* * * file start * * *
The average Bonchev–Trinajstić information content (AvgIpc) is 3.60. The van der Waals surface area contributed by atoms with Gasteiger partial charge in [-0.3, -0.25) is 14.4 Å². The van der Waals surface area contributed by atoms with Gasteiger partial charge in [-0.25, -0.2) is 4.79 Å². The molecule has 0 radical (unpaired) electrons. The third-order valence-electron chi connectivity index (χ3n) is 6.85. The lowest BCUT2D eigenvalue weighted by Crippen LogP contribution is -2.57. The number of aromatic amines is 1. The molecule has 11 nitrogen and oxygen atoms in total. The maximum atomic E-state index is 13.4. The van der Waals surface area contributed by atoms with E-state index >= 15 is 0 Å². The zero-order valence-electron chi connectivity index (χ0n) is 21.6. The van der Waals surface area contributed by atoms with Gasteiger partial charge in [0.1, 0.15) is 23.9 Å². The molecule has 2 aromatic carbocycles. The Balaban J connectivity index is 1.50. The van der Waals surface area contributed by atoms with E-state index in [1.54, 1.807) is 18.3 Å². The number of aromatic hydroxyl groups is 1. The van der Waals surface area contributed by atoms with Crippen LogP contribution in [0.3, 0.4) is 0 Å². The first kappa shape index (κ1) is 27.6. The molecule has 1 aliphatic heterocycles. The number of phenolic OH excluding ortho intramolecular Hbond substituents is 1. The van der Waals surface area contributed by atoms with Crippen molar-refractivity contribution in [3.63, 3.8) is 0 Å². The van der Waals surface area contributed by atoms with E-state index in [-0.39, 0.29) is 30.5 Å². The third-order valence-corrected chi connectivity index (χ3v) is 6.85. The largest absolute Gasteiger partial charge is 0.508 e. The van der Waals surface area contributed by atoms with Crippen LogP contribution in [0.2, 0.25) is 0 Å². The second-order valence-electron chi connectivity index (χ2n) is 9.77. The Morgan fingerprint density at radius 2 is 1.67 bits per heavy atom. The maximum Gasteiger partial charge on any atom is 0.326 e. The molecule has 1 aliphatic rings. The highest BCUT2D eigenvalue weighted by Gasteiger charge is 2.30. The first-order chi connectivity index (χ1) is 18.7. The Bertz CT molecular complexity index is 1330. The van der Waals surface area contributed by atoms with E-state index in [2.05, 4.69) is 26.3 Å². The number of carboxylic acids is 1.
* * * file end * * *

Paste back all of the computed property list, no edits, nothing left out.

The average Bonchev–Trinajstić information content (AvgIpc) is 3.60. The van der Waals surface area contributed by atoms with Gasteiger partial charge in [-0.3, -0.25) is 14.4 Å². The van der Waals surface area contributed by atoms with Gasteiger partial charge in [-0.25, -0.2) is 4.79 Å². The molecule has 0 radical (unpaired) electrons. The third-order valence-electron chi connectivity index (χ3n) is 6.85. The lowest BCUT2D eigenvalue weighted by Crippen LogP contribution is -2.57. The number of aromatic amines is 1. The molecule has 11 nitrogen and oxygen atoms in total. The maximum atomic E-state index is 13.4. The van der Waals surface area contributed by atoms with E-state index >= 15 is 0 Å². The zero-order valence-electron chi connectivity index (χ0n) is 21.6. The van der Waals surface area contributed by atoms with Gasteiger partial charge in [0.1, 0.15) is 23.9 Å². The molecule has 2 aromatic carbocycles. The Balaban J connectivity index is 1.50. The van der Waals surface area contributed by atoms with E-state index in [1.54, 1.807) is 18.3 Å². The number of aromatic hydroxyl groups is 1. The van der Waals surface area contributed by atoms with Crippen LogP contribution in [0.3, 0.4) is 0 Å². The first kappa shape index (κ1) is 27.6. The molecule has 1 aliphatic heterocycles. The number of phenolic OH excluding ortho intramolecular Hbond substituents is 1. The van der Waals surface area contributed by atoms with Crippen molar-refractivity contribution in [3.63, 3.8) is 0 Å². The van der Waals surface area contributed by atoms with E-state index in [-0.39, 0.29) is 30.5 Å². The third-order valence-corrected chi connectivity index (χ3v) is 6.85. The largest absolute Gasteiger partial charge is 0.508 e. The van der Waals surface area contributed by atoms with Crippen LogP contribution in [0.2, 0.25) is 0 Å². The second-order valence-electron chi connectivity index (χ2n) is 9.77. The Morgan fingerprint density at radius 2 is 1.67 bits per heavy atom. The maximum Gasteiger partial charge on any atom is 0.326 e. The molecule has 1 aliphatic rings. The highest BCUT2D eigenvalue weighted by Gasteiger charge is 2.30. The first-order chi connectivity index (χ1) is 18.7. The Bertz CT molecular complexity index is 1330. The van der Waals surface area contributed by atoms with E-state index in [2.05, 4.69) is 26.3 Å². The number of carboxylic acids is 1.